Burden of road traffic crashes in the middle east and north africa: an ecological study
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Institute for Population Health, Weill Cornell Medicine - Qatar Qatar
Publication date: 2023-04-26
Popul. Med. 2023;5(Supplement):A1947
Background and objective:
Road traffic injuries (RTIs) and deaths constitute a serious preventable global public health problem. Our objective is to analyze time trends of age-standardized mortality rates and disability-adjusted life years (DALYs) due to RTIs in 23 Middle East and North Africa (MENA) countries; and to assess the correlation between countries’ implementation of best practices for road safety recommended by the World Health Organization, their income-level, and RTI burden.

Time trend analysis over 17 years (2000–2016) was conducted using Joinpoint regression. An overall score was computed for each country to assess the implementation of best practices for road safety.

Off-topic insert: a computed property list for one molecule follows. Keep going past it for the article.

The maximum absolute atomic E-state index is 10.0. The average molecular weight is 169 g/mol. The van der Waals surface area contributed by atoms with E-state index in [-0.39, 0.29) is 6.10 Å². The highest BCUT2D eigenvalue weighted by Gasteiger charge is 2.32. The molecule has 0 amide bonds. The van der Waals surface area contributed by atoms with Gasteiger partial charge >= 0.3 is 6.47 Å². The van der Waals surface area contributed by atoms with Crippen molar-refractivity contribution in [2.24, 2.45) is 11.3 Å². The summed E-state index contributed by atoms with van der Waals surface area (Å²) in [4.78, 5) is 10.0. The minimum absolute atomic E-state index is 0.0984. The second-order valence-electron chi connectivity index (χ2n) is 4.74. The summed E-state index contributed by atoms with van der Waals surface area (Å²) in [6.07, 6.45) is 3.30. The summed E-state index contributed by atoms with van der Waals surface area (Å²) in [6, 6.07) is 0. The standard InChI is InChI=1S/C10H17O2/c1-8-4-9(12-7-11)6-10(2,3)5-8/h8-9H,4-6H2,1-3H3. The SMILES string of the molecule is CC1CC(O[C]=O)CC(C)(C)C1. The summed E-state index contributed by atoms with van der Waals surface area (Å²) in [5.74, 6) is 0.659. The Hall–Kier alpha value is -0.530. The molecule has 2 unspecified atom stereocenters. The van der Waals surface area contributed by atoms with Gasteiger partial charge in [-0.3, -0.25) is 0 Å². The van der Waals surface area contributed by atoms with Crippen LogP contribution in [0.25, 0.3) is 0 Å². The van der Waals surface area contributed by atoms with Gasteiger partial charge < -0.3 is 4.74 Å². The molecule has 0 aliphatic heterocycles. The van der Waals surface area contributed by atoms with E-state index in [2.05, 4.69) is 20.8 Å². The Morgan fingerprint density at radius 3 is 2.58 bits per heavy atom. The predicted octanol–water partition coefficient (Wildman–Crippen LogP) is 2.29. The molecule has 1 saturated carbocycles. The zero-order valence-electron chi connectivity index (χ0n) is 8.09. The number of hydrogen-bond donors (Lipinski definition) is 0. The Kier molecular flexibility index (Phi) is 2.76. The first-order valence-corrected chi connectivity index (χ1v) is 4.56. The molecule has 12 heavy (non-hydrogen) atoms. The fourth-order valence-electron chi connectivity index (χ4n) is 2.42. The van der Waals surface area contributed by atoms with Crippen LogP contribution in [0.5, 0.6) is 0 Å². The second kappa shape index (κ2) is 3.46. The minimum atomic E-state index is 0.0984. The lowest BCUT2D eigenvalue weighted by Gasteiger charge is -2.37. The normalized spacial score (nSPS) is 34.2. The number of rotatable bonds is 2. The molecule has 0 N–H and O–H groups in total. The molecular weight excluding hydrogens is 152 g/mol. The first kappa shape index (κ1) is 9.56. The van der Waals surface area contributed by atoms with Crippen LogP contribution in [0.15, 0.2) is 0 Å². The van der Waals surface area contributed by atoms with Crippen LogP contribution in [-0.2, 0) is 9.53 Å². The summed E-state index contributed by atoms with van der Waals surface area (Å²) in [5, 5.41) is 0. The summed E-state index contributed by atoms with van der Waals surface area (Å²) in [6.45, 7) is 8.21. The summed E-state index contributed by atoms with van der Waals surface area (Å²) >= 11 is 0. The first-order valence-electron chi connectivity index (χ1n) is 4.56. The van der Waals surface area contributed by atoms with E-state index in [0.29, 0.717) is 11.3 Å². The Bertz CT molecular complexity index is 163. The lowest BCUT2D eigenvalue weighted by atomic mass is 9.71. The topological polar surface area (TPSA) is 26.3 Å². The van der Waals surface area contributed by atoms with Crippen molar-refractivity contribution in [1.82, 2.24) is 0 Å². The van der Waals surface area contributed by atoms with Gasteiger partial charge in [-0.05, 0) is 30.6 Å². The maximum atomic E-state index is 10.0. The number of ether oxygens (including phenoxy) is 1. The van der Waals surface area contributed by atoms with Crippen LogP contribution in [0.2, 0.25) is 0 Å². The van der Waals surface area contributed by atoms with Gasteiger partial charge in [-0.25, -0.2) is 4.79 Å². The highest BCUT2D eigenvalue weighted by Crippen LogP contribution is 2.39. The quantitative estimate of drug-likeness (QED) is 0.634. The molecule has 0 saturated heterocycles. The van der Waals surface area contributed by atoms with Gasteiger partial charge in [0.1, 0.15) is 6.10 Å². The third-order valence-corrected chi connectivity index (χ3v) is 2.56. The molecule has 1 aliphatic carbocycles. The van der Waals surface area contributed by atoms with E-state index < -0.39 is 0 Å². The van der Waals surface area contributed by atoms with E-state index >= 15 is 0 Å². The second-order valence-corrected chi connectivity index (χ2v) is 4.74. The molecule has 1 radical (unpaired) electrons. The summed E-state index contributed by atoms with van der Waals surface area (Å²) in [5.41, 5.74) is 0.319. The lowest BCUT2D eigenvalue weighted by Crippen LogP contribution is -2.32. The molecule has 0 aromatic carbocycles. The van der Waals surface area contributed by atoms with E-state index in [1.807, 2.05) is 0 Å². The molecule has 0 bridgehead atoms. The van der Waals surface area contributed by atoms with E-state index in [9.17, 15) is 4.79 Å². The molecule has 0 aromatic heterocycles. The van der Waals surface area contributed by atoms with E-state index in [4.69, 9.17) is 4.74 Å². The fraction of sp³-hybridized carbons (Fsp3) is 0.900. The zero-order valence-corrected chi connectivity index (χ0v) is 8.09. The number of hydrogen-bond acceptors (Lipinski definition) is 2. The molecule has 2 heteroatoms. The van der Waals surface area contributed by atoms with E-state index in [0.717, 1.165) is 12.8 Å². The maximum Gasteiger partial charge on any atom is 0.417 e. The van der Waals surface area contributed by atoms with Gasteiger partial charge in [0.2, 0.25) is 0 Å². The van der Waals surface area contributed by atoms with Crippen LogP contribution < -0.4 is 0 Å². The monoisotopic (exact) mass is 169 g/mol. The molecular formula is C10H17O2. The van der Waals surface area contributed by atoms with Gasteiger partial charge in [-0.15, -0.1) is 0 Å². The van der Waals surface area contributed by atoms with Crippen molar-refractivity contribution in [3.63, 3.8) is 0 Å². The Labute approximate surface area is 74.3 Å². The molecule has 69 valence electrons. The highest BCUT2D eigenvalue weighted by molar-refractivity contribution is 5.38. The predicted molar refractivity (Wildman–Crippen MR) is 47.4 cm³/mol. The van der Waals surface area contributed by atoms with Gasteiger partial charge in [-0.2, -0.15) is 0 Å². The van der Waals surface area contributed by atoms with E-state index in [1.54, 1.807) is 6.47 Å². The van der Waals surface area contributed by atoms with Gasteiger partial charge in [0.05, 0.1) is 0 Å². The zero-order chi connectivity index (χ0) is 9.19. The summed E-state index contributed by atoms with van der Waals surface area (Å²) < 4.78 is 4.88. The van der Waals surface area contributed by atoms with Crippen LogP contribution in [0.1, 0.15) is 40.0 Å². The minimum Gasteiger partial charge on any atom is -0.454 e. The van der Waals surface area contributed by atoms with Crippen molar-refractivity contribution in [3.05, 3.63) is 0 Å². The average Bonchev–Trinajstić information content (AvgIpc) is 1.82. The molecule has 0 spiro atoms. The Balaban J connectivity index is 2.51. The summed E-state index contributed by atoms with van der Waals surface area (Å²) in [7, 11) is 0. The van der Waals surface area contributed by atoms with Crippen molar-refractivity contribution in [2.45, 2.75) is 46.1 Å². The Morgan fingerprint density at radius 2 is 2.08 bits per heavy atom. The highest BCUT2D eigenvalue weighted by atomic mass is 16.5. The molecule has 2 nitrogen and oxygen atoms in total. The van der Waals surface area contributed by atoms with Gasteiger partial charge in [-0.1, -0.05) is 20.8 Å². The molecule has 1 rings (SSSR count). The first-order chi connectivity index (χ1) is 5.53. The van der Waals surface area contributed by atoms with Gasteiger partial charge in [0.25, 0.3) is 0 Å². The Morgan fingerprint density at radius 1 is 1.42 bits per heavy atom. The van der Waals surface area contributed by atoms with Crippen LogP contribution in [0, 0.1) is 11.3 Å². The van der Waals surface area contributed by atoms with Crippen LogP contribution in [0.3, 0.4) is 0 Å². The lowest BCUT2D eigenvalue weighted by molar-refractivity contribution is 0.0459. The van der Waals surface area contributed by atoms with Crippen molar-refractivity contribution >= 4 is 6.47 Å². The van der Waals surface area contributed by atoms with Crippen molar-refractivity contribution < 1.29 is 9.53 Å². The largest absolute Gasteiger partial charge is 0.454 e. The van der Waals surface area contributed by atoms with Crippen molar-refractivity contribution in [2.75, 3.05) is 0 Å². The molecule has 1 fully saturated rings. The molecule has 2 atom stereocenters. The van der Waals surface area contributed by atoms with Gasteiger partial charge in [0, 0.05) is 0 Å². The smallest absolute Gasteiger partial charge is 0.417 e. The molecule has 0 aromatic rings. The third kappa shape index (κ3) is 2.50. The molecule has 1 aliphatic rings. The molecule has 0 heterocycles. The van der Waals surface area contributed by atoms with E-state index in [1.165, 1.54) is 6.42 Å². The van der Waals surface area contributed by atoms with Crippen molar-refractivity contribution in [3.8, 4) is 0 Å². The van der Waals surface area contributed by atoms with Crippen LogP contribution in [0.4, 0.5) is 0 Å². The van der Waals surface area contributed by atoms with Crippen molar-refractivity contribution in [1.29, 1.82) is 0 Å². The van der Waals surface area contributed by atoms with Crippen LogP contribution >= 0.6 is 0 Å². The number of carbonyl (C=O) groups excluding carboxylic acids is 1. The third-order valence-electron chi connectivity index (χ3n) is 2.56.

Mortality significantly decreased (p-values<0.05) in Qatar, Oman, Kuwait, Morocco, Iran, Lebanon, Tunisia, and Jordan. In most MENA countries, DALYs increased; however, they significantly decreased in Iran. Overall, the computed score varied widely among the MENA countries. In 2016, no correlation was identified between the computed overall score and mortality and DALYs. Furthermore, the country-income level was not associated with RTI mortality or the computed overall score.

Countries in the MENA region are at varying levels of success in reducing the burden of RTIs. During this Decade of Action for Road Safety 2021–2030, MENA countries can achieve optimal road safety by implementing road safety measures that are customized for the local context such as law enforcement and public education. Other focus areas for improving road safety in the region are building capacity in sustainable safety management and leadership, improving vehicle standards, and addressing gaps in areas such as child restraint use.